PRESIDENT  ARROYO  ORDERS  PHIL  SPORTS  COMMISSION  BOARD  TO  STEP  DOWN

MANILA, JUNE 28, 2007
(STAR) By Abac Cordero - A major revamp is forthcoming at the Philippine Sports Commission.

In compliance with a direct order from President Arroyo, PSC chairman Butch Ramirez yesterday said he and his four commissioners are all set to tender their courtesy resignations.

Just recently, after the May 14 elections, the President ordered all her Cabinet members, and heads of the different GOCCs (government owned and controlled corporations) to step down.

Also asked to tender their resignations as soon as possible are the heads of the different government bureaus and agencies, which include the PSC, the government’s funding arm in sports.

Ramirez said he received a letter from Executive Secretary Eduardo Ermita the other day saying that the members of the PSC board must also resign. The letter was dated June 22, 2007.

“We just received it and I have talked it over with my four commissioners. We will all comply. We are tendering our courtesy resignations as soon as possible,” Ramirez told The STAR.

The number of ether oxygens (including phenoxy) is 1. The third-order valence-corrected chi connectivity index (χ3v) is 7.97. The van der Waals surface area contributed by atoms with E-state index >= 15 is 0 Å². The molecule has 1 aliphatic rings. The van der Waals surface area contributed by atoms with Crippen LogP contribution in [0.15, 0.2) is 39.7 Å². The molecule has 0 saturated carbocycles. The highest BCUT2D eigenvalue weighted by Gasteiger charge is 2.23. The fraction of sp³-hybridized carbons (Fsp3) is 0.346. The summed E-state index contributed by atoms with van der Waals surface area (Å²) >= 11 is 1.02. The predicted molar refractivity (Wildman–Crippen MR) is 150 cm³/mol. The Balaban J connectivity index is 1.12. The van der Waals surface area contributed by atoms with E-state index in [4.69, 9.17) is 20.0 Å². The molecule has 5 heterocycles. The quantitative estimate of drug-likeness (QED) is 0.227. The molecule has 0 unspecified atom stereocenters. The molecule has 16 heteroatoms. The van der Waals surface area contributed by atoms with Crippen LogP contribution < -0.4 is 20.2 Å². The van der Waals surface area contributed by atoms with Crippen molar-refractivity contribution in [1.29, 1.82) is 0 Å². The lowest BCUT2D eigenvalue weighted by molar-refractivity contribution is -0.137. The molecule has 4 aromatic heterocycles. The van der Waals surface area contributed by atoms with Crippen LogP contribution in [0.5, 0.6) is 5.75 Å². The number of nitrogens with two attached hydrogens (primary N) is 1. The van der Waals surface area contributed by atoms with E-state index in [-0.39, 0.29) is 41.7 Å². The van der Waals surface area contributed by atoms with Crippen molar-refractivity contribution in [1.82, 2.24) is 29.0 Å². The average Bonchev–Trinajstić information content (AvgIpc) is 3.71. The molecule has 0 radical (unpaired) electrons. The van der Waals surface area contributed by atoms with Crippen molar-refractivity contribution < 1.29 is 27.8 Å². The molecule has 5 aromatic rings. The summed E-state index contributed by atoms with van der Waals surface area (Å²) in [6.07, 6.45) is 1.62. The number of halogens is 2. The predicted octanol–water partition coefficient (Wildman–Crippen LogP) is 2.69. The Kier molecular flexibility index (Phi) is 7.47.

Ramirez has been with the PSC since the Estrada administration where he served as commissioner. He became chairman in 2005, and steered the country to the overall championship in the SEA Games.

The four commissioners are Ritchie Garcia, Leon Montemayor, Ambrocio de Luna and Joey Mundo. Under their watch, the Philippines also had its best finish in more than 40 years in the Asian Games.

“A revamp is coming at the PSC. We all serve at the pleasure of the President. And it’s always good to give the President the free hand in appointing the members of her government.

“It’s the prerogative of the President to put in replacements in her government. She can replace some of us, or all of us if she wants to. But we will not abandon our jobs until we are replaced,” Ramirez added.

Ramirez said whether or not the President endorses the resignations of the PSC board members, it was clearly stated in the letter that came from Ermita that they should all resign.

After last year’s Asian Games in Doha, where the Philippines won four gold, six silver and nine bronze medals, Ramirez tendered his resignation, saying that he feels that he “has done his job for sports.”

But the President asked him to stay, and see to it that the Philippines win its first Olympic gold medal in Beijing next year. This, according to Ramirez, is the President’s priority as far as sports is concerned.

Yesterday, Ramirez was in Malacañang to meet First Gentleman Mike Arroyo who will spearhead the country’s campaign in the Beijing Olympics by helping raise the needed funds.

It was the third time he sat down with Ramirez to talk about the Olympic preparation involving around 30 chosen athletes from seven sports.


Chief News Editor: Sol Jose Vanzi

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